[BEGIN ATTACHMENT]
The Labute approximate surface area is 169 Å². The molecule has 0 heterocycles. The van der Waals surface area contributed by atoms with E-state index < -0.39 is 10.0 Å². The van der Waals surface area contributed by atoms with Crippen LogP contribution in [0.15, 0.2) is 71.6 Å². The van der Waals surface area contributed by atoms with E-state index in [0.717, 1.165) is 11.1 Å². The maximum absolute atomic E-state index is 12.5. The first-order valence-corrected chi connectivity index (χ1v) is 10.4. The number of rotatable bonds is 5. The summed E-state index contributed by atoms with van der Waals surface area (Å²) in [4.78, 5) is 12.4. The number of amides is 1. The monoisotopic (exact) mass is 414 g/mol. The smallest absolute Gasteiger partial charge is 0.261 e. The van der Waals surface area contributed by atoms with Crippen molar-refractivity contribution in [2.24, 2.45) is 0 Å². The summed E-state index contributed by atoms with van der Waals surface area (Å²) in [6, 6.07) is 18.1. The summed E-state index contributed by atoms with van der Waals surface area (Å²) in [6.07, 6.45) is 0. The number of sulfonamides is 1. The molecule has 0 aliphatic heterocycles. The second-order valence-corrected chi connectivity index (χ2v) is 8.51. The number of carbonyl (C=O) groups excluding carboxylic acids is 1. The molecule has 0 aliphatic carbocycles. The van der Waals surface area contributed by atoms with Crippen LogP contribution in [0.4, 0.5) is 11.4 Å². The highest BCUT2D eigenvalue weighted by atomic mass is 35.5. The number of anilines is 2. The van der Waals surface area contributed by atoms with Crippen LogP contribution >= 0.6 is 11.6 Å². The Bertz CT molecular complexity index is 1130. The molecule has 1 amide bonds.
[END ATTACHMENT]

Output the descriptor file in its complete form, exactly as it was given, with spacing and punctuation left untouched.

The Labute approximate surface area is 169 Å². The molecule has 0 heterocycles. The van der Waals surface area contributed by atoms with E-state index < -0.39 is 10.0 Å². The van der Waals surface area contributed by atoms with Crippen LogP contribution in [0.15, 0.2) is 71.6 Å². The van der Waals surface area contributed by atoms with E-state index in [0.717, 1.165) is 11.1 Å². The maximum absolute atomic E-state index is 12.5. The first-order valence-corrected chi connectivity index (χ1v) is 10.4. The number of rotatable bonds is 5. The summed E-state index contributed by atoms with van der Waals surface area (Å²) in [4.78, 5) is 12.4. The number of amides is 1. The monoisotopic (exact) mass is 414 g/mol. The smallest absolute Gasteiger partial charge is 0.261 e. The van der Waals surface area contributed by atoms with Crippen molar-refractivity contribution in [2.24, 2.45) is 0 Å². The summed E-state index contributed by atoms with van der Waals surface area (Å²) in [6, 6.07) is 18.1. The summed E-state index contributed by atoms with van der Waals surface area (Å²) in [6.07, 6.45) is 0. The number of sulfonamides is 1. The molecule has 0 aliphatic heterocycles. The second-order valence-corrected chi connectivity index (χ2v) is 8.51. The number of carbonyl (C=O) groups excluding carboxylic acids is 1. The molecule has 0 aliphatic carbocycles. The van der Waals surface area contributed by atoms with Crippen LogP contribution in [0.4, 0.5) is 11.4 Å². The highest BCUT2D eigenvalue weighted by atomic mass is 35.5. The number of anilines is 2. The van der Waals surface area contributed by atoms with Crippen LogP contribution >= 0.6 is 11.6 Å². The Bertz CT molecular complexity index is 1130. The molecule has 1 amide bonds.